That the religious conception of the Beit Alpha community was considerably more liberal than that of the communities mentioned above is reflected in the way it decorated its synagogue. In marked contrast to the synagogues mentioned above, the well-preserved mosaic floor of the Beit Alpha synagogue[4] makes use of the human figure in depicting the binding of Isaac as well the zodiac cycle, and also includes an iconographic program with the Ark of the Scrolls, the Menorah and ritual objects.

The most common Jewish symbols depicted on synagogue mosaic pavements in the Land of Israel during late antiquity were the menorah, the Torah Shrine, ritual appurtenances such as the lulav and etrog, the shofar, and the incense shovel, symbols derived from the symbolism of the Jerusalem Temple. Another common symbol was the conch, which appears in synagogue art in the form of a stylized scallop ornamentation with other motifs. The biblical themes were selected from a relatively small number of biblical stories: the Sacrifice of Isaac, Noah's ark, King David, and Daniel in the lions' den. The limited range of symbols and subjects selected by the Jewish community and its donors leads us to believe that designs may have been chosen from available pattern books.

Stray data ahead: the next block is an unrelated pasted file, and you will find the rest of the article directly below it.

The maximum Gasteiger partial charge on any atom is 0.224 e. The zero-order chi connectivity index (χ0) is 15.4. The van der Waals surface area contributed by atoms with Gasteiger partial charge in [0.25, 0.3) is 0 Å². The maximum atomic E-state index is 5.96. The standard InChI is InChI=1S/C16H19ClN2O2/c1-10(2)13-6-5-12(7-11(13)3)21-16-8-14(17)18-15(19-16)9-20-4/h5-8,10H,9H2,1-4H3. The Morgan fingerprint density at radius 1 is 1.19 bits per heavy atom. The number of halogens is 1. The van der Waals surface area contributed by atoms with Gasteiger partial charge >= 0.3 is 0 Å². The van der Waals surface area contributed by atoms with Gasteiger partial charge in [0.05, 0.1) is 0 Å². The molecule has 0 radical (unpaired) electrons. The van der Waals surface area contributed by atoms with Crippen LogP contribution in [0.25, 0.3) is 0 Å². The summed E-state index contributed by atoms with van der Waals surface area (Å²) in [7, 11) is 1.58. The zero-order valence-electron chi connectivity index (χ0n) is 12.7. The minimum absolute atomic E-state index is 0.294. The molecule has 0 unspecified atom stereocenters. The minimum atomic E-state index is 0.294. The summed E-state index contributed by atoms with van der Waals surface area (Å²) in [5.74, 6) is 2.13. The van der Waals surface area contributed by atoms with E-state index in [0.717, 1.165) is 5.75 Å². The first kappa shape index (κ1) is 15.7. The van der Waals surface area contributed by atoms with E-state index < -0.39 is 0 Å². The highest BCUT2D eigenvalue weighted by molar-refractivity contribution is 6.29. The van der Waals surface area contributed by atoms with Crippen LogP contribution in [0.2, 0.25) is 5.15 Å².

[1] Kohl and Watzinger. This attitude was expressed even in so thoroughly Jewish a publication as The Jewish Encyclopedia in 1902. [Back]
[2] Exod. 20:4-5 [Back]
[3] Jerusalem Talmud, Avodah Zarah, 3:3, 42d, according to a Genizah fragment in the Antonin Library, St. Petersburg. [Back]
[4] An inscription states that Marianos and his son Hanina made this floor during the reign of Emperor Justinian (either Justinian I [518-527] or Justinian II [527-565]). [Back]



Subscribe to the JHOM mailing list for updates.

Contact us

Tell a friend